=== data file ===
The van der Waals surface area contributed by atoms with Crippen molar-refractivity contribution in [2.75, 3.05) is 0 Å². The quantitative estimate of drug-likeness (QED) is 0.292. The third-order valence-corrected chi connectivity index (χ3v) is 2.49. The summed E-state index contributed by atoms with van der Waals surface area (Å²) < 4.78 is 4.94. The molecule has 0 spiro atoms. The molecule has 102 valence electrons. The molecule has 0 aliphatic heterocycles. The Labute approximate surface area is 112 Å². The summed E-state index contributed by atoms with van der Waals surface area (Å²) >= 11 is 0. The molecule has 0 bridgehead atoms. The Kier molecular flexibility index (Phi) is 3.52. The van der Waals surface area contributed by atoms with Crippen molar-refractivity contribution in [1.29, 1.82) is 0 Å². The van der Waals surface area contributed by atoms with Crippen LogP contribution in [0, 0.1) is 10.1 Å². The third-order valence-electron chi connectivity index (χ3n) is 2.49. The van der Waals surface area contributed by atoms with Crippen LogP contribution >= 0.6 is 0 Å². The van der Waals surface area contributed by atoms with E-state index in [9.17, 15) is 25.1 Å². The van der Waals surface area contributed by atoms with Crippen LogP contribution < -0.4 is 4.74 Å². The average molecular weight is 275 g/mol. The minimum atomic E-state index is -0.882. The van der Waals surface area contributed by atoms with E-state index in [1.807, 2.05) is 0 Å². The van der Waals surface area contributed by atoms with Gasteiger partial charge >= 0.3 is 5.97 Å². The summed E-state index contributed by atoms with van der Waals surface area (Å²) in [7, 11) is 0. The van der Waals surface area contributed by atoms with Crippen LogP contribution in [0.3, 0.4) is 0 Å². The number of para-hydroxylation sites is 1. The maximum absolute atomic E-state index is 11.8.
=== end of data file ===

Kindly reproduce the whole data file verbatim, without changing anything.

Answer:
The van der Waals surface area contributed by atoms with Crippen molar-refractivity contribution in [2.75, 3.05) is 0 Å². The quantitative estimate of drug-likeness (QED) is 0.292. The third-order valence-corrected chi connectivity index (χ3v) is 2.49. The summed E-state index contributed by atoms with van der Waals surface area (Å²) < 4.78 is 4.94. The molecule has 0 spiro atoms. The molecule has 102 valence electrons. The molecule has 0 aliphatic heterocycles. The Labute approximate surface area is 112 Å². The summed E-state index contributed by atoms with van der Waals surface area (Å²) >= 11 is 0. The molecule has 0 bridgehead atoms. The Kier molecular flexibility index (Phi) is 3.52. The van der Waals surface area contributed by atoms with Crippen molar-refractivity contribution in [1.29, 1.82) is 0 Å². The van der Waals surface area contributed by atoms with Crippen LogP contribution in [0, 0.1) is 10.1 Å². The third-order valence-electron chi connectivity index (χ3n) is 2.49. The van der Waals surface area contributed by atoms with Crippen LogP contribution >= 0.6 is 0 Å². The van der Waals surface area contributed by atoms with E-state index in [9.17, 15) is 25.1 Å². The van der Waals surface area contributed by atoms with Crippen LogP contribution < -0.4 is 4.74 Å². The average molecular weight is 275 g/mol. The minimum atomic E-state index is -0.882. The van der Waals surface area contributed by atoms with E-state index in [1.807, 2.05) is 0 Å². The van der Waals surface area contributed by atoms with Gasteiger partial charge >= 0.3 is 5.97 Å². The summed E-state index contributed by atoms with van der Waals surface area (Å²) in [7, 11) is 0. The van der Waals surface area contributed by atoms with Crippen LogP contribution in [0.3, 0.4) is 0 Å². The number of para-hydroxylation sites is 1. The maximum absolute atomic E-state index is 11.8.